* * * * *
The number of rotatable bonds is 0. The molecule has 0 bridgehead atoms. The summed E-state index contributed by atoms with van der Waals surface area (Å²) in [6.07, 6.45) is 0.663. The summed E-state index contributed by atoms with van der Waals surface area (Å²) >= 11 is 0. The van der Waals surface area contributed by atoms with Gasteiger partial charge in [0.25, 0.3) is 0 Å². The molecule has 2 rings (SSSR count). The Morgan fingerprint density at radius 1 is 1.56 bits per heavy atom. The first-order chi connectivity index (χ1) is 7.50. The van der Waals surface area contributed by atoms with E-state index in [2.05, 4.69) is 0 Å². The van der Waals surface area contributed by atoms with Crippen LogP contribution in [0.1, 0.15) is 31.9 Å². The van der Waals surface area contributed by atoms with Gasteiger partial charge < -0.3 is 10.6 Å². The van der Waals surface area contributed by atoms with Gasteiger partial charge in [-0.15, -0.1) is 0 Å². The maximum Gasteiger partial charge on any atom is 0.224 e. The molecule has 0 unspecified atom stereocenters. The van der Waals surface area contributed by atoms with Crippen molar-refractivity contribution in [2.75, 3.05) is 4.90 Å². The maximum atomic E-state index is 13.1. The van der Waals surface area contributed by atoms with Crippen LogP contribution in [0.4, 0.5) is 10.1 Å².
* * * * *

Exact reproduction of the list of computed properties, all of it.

The number of rotatable bonds is 0. The molecule has 0 bridgehead atoms. The summed E-state index contributed by atoms with van der Waals surface area (Å²) in [6.07, 6.45) is 0.663. The summed E-state index contributed by atoms with van der Waals surface area (Å²) >= 11 is 0. The van der Waals surface area contributed by atoms with Gasteiger partial charge in [0.25, 0.3) is 0 Å². The molecule has 2 rings (SSSR count). The Morgan fingerprint density at radius 1 is 1.56 bits per heavy atom. The first-order chi connectivity index (χ1) is 7.50. The van der Waals surface area contributed by atoms with E-state index in [2.05, 4.69) is 0 Å². The van der Waals surface area contributed by atoms with Crippen LogP contribution in [0.1, 0.15) is 31.9 Å². The van der Waals surface area contributed by atoms with Gasteiger partial charge < -0.3 is 10.6 Å². The van der Waals surface area contributed by atoms with Gasteiger partial charge in [-0.15, -0.1) is 0 Å². The maximum Gasteiger partial charge on any atom is 0.224 e. The molecule has 0 unspecified atom stereocenters. The van der Waals surface area contributed by atoms with Crippen molar-refractivity contribution in [2.75, 3.05) is 4.90 Å². The maximum atomic E-state index is 13.1. The van der Waals surface area contributed by atoms with Crippen LogP contribution in [0.4, 0.5) is 10.1 Å².